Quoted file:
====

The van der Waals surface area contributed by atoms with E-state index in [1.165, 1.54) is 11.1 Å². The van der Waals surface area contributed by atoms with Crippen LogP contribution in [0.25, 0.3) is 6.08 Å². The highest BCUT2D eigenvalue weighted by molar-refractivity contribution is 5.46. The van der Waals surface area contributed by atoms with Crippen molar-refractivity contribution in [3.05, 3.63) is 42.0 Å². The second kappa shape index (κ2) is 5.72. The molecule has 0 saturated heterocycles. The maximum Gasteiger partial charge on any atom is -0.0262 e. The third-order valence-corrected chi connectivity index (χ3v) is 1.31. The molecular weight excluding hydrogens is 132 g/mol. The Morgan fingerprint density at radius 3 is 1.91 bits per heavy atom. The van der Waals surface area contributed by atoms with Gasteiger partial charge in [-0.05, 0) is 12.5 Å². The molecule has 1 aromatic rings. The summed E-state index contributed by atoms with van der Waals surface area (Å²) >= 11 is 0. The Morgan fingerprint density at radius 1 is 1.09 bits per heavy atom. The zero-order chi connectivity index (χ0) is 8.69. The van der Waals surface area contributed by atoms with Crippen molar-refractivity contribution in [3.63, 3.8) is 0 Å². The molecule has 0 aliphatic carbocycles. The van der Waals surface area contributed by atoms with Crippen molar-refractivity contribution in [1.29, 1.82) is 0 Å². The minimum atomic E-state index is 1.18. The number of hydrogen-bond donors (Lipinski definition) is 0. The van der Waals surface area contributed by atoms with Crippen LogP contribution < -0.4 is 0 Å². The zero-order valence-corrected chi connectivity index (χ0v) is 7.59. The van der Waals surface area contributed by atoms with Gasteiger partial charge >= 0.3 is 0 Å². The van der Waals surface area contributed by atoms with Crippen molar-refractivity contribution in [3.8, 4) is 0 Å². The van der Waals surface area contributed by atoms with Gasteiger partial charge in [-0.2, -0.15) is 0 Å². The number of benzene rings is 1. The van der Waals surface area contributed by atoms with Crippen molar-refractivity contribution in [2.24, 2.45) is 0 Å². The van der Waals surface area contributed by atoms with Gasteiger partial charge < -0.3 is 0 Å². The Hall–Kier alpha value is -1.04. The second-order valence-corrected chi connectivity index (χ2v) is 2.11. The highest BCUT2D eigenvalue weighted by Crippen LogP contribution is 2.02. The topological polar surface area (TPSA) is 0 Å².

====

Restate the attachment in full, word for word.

The van der Waals surface area contributed by atoms with E-state index in [1.165, 1.54) is 11.1 Å². The van der Waals surface area contributed by atoms with Crippen LogP contribution in [0.25, 0.3) is 6.08 Å². The highest BCUT2D eigenvalue weighted by molar-refractivity contribution is 5.46. The van der Waals surface area contributed by atoms with Crippen molar-refractivity contribution in [3.05, 3.63) is 42.0 Å². The second kappa shape index (κ2) is 5.72. The molecule has 0 saturated heterocycles. The maximum Gasteiger partial charge on any atom is -0.0262 e. The third-order valence-corrected chi connectivity index (χ3v) is 1.31. The molecular weight excluding hydrogens is 132 g/mol. The Morgan fingerprint density at radius 3 is 1.91 bits per heavy atom. The van der Waals surface area contributed by atoms with Gasteiger partial charge in [-0.05, 0) is 12.5 Å². The molecule has 1 aromatic rings. The summed E-state index contributed by atoms with van der Waals surface area (Å²) >= 11 is 0. The Morgan fingerprint density at radius 1 is 1.09 bits per heavy atom. The zero-order chi connectivity index (χ0) is 8.69. The van der Waals surface area contributed by atoms with Crippen molar-refractivity contribution in [3.63, 3.8) is 0 Å². The molecule has 0 aliphatic carbocycles. The van der Waals surface area contributed by atoms with Crippen molar-refractivity contribution in [1.29, 1.82) is 0 Å². The minimum atomic E-state index is 1.18. The number of hydrogen-bond donors (Lipinski definition) is 0. The van der Waals surface area contributed by atoms with Crippen LogP contribution < -0.4 is 0 Å². The zero-order valence-corrected chi connectivity index (χ0v) is 7.59. The van der Waals surface area contributed by atoms with Gasteiger partial charge >= 0.3 is 0 Å². The van der Waals surface area contributed by atoms with Crippen molar-refractivity contribution in [3.8, 4) is 0 Å². The van der Waals surface area contributed by atoms with Gasteiger partial charge in [-0.2, -0.15) is 0 Å². The number of benzene rings is 1. The van der Waals surface area contributed by atoms with Crippen molar-refractivity contribution in [2.24, 2.45) is 0 Å². The van der Waals surface area contributed by atoms with Gasteiger partial charge < -0.3 is 0 Å². The Hall–Kier alpha value is -1.04. The second-order valence-corrected chi connectivity index (χ2v) is 2.11. The highest BCUT2D eigenvalue weighted by Crippen LogP contribution is 2.02. The topological polar surface area (TPSA) is 0 Å².